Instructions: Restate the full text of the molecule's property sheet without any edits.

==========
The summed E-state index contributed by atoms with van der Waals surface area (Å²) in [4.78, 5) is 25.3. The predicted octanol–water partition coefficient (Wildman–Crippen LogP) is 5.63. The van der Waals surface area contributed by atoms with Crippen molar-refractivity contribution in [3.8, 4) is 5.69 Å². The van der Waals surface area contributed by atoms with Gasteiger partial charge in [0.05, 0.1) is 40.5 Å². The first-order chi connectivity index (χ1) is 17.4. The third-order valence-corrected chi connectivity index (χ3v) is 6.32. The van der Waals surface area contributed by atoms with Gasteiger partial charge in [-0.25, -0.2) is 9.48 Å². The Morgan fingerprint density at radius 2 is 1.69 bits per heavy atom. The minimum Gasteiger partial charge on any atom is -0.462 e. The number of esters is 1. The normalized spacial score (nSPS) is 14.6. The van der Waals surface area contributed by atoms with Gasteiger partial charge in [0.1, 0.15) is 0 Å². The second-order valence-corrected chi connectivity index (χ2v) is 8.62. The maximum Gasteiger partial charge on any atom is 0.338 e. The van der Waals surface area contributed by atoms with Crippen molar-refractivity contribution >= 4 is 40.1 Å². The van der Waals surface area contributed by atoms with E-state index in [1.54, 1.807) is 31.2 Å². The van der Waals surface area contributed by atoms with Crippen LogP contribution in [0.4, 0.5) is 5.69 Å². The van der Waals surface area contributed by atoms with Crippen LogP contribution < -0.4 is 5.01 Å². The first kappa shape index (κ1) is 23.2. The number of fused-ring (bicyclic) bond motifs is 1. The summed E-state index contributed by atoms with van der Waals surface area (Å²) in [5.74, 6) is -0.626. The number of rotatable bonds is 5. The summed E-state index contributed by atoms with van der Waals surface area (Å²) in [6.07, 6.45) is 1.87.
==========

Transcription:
The summed E-state index contributed by atoms with van der Waals surface area (Å²) in [4.78, 5) is 25.3. The predicted octanol–water partition coefficient (Wildman–Crippen LogP) is 5.63. The van der Waals surface area contributed by atoms with Crippen molar-refractivity contribution in [3.8, 4) is 5.69 Å². The van der Waals surface area contributed by atoms with Gasteiger partial charge in [0.05, 0.1) is 40.5 Å². The first-order chi connectivity index (χ1) is 17.4. The third-order valence-corrected chi connectivity index (χ3v) is 6.32. The van der Waals surface area contributed by atoms with Gasteiger partial charge in [-0.25, -0.2) is 9.48 Å². The Morgan fingerprint density at radius 2 is 1.69 bits per heavy atom. The minimum Gasteiger partial charge on any atom is -0.462 e. The number of esters is 1. The normalized spacial score (nSPS) is 14.6. The van der Waals surface area contributed by atoms with Gasteiger partial charge in [0.1, 0.15) is 0 Å². The second-order valence-corrected chi connectivity index (χ2v) is 8.62. The maximum Gasteiger partial charge on any atom is 0.338 e. The van der Waals surface area contributed by atoms with Crippen molar-refractivity contribution >= 4 is 40.1 Å². The van der Waals surface area contributed by atoms with E-state index in [1.54, 1.807) is 31.2 Å². The van der Waals surface area contributed by atoms with Crippen LogP contribution in [0.4, 0.5) is 5.69 Å². The van der Waals surface area contributed by atoms with Crippen LogP contribution < -0.4 is 5.01 Å². The first kappa shape index (κ1) is 23.2. The number of fused-ring (bicyclic) bond motifs is 1. The summed E-state index contributed by atoms with van der Waals surface area (Å²) in [5.74, 6) is -0.626. The number of rotatable bonds is 5. The summed E-state index contributed by atoms with van der Waals surface area (Å²) in [6.07, 6.45) is 1.87.